Criminal Justice

Book Review: Break Every Yoke: Religion, Justice, and the Abolition of Prisons by Joshua Dubler and Vincent W. Lloyd

[1] After years of activism and protests, the simple statement “Black Lives Matter” became more than a hashtag or a chant. It made the leap from the streets to homes, offices, and institutions. It became part of our personal conversations and our national conversation. Even those who react negatively cannot deny it or make it […]

Review of Good Punishment? Christian Moral Practice and U.S. Imprisonment (Grand Rapids, MI: Eerdmans, 2008).

[1] In her recent and important book, The New Jim Crow: Mass Incarceration in an Age of Colorblindness (reviewed in this issue), attorney Michelle Alexander calls for a movement on par with the civil rights movement of the mid-twentieth century in order to overturn the damage caused by the unprecedented incarceration of large portions of […]

A Review of Michelle Alexander’s The New Jim Crow: Mass Incarceration in the Age of Colorblindness, New York: New Press, 2010.

​[1] The United States has the highest incarceration rate in the world; more people are incarcerated in this country, as a percentage of the population, than in any other nation.[1] The prison population in the U.S. has quadrupled since 1980.[2] Currently, 2.2 million people are incarcerated in prisons and jails in the U.S.[3] In terms […]

Review of Compassionate Justice: An Interdisciplinary Dialogue with Two Gospel Parables on Law, Crime, and Restorative Justice. Eugene, OR: Cascade Books, 2012.

[1] The very heart of Christopher Marshall’s latest book, Compassionate Justice, explores two beloved parables in which the main characters are “moved by compassion” to show mercy and do justice. As with Beyond Retribution, Marshall eloquently juxtaposes detailed exegesis with insight into the theory and rich religious underpinnings of restorative justice in modern legal systems. […]

Response to Professor Levad’s Review of Good Punishment?

[1] Whenever an author’s work is reviewed by an academic peer, a measure of collegial respect and thanks should be registered. This is so because the art of the book review (when offered with integrity, sincerity and a good critical eye) advances important discussions and debates related to human survival, justice seeking and flourishing. I […]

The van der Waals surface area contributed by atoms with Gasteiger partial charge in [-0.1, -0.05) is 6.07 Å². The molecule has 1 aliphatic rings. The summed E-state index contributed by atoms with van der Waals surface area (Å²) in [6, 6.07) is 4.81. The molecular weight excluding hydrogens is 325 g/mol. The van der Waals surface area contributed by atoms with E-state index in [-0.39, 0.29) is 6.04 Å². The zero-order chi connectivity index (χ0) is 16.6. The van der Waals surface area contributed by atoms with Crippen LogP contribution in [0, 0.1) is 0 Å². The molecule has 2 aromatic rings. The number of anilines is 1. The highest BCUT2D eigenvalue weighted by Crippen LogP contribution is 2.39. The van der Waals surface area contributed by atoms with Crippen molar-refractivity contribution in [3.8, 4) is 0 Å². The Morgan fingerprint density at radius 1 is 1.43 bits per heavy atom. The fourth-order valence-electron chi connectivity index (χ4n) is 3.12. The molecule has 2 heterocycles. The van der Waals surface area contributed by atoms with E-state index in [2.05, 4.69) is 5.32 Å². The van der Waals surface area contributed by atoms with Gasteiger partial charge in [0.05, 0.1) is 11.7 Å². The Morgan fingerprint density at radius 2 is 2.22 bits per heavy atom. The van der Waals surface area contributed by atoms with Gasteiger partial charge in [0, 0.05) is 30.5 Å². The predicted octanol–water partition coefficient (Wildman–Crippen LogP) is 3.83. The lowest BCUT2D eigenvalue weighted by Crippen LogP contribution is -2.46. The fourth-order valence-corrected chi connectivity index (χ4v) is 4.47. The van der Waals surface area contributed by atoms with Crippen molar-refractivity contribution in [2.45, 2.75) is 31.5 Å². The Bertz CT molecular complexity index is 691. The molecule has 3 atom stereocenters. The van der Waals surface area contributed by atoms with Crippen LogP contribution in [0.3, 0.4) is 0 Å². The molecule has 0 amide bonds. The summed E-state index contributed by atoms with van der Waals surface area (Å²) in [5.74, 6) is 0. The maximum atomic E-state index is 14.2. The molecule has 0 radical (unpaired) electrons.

Review of Alex Mikulich, Laurie Cassidy, and Margaret Pfeil, The Scandal of White Complicity in US Hyper-Incarceration: A Nonviolent Spirituality of White Resistance, New York: Palgrave Macmillan, 2013. 219 pp.

[1] The Scandal of White Complicity in US Hyper-Incarceration presents a rare, unflinching, and provocative confrontation of White Catholic complicity in the contemporary U.S. scourge of mass incarceration. Catholic theologians Alex Mikulich, Laurie Cassidy, and Margaret Pfeil (after an incisive foreword written by Sister Helen Prejean of Dead Man Walking fame) offer with this text […]

A King’s Wit, the People’s Judgment, and a House Harmonious: Three Models of Early Christian Criminal Justice

Dismal, Preliminary Considerations [1] Eager to be useful to the church, biblical scholars sometimes forget the difference between interpretation and shopping.[1] And so it was as I rummaged through the writings of the New Testament looking for the ideal system of criminal justice. I was hunting for bargains. I wanted straightforward answers. I wanted the […]

Self Defense?

[1] The American law of self-defense, as a general rule, requires that a defender who kills show that she reasonably feared that she was in imminent threat of serious bodily injury or death. This rule embodies two important understandings consonant with Christian views of human nature and violence. One is implicit in the requirement that […]

Whether Lawyers, Too, Can Be Saved

[1] In 1525, Assa von Kram, a professional military officer, asked Martin Luther a question that had been weighing on his conscience: if I want to be a good Christian, do I have to quit my job as a soldier? Assa had good reason to be concerned – didn’t Jesus, after all, say that his […]